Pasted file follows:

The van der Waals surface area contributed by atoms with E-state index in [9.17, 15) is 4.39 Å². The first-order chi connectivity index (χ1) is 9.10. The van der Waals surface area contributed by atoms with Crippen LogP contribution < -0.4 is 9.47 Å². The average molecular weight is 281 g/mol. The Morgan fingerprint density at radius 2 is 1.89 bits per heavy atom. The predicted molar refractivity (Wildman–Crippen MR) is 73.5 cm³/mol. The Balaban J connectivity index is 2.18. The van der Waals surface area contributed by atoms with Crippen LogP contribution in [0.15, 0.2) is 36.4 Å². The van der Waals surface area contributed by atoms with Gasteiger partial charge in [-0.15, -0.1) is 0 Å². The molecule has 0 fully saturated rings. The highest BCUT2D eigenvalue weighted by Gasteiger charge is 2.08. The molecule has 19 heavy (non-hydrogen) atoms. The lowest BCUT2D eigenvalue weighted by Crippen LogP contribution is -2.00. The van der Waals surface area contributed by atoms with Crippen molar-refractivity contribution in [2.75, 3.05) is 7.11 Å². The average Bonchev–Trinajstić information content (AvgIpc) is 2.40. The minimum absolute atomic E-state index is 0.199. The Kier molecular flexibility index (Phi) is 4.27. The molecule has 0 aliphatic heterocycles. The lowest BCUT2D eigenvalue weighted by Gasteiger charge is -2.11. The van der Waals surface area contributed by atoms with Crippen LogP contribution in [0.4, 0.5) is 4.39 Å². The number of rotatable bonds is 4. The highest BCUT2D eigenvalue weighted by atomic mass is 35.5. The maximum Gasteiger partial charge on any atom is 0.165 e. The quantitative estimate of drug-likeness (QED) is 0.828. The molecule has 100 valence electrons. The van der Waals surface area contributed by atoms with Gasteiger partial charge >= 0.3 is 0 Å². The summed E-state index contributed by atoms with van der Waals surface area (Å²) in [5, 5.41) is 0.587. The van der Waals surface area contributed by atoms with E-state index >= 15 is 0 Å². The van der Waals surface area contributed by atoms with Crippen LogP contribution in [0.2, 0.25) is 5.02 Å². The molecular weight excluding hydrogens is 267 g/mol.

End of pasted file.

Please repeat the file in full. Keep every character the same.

The van der Waals surface area contributed by atoms with E-state index in [9.17, 15) is 4.39 Å². The first-order chi connectivity index (χ1) is 9.10. The van der Waals surface area contributed by atoms with Crippen LogP contribution < -0.4 is 9.47 Å². The average molecular weight is 281 g/mol. The Morgan fingerprint density at radius 2 is 1.89 bits per heavy atom. The predicted molar refractivity (Wildman–Crippen MR) is 73.5 cm³/mol. The Balaban J connectivity index is 2.18. The van der Waals surface area contributed by atoms with Crippen LogP contribution in [0.15, 0.2) is 36.4 Å². The van der Waals surface area contributed by atoms with Gasteiger partial charge in [-0.15, -0.1) is 0 Å². The molecule has 0 fully saturated rings. The highest BCUT2D eigenvalue weighted by Gasteiger charge is 2.08. The molecule has 19 heavy (non-hydrogen) atoms. The lowest BCUT2D eigenvalue weighted by Crippen LogP contribution is -2.00. The van der Waals surface area contributed by atoms with Crippen molar-refractivity contribution in [2.75, 3.05) is 7.11 Å². The average Bonchev–Trinajstić information content (AvgIpc) is 2.40. The minimum absolute atomic E-state index is 0.199. The Kier molecular flexibility index (Phi) is 4.27. The molecule has 0 aliphatic heterocycles. The lowest BCUT2D eigenvalue weighted by Gasteiger charge is -2.11. The van der Waals surface area contributed by atoms with Crippen LogP contribution in [0.4, 0.5) is 4.39 Å². The number of rotatable bonds is 4. The highest BCUT2D eigenvalue weighted by atomic mass is 35.5. The maximum Gasteiger partial charge on any atom is 0.165 e. The quantitative estimate of drug-likeness (QED) is 0.828. The molecule has 100 valence electrons. The van der Waals surface area contributed by atoms with Gasteiger partial charge >= 0.3 is 0 Å². The summed E-state index contributed by atoms with van der Waals surface area (Å²) in [5, 5.41) is 0.587. The van der Waals surface area contributed by atoms with E-state index >= 15 is 0 Å². The van der Waals surface area contributed by atoms with Crippen LogP contribution in [0.2, 0.25) is 5.02 Å². The molecular weight excluding hydrogens is 267 g/mol.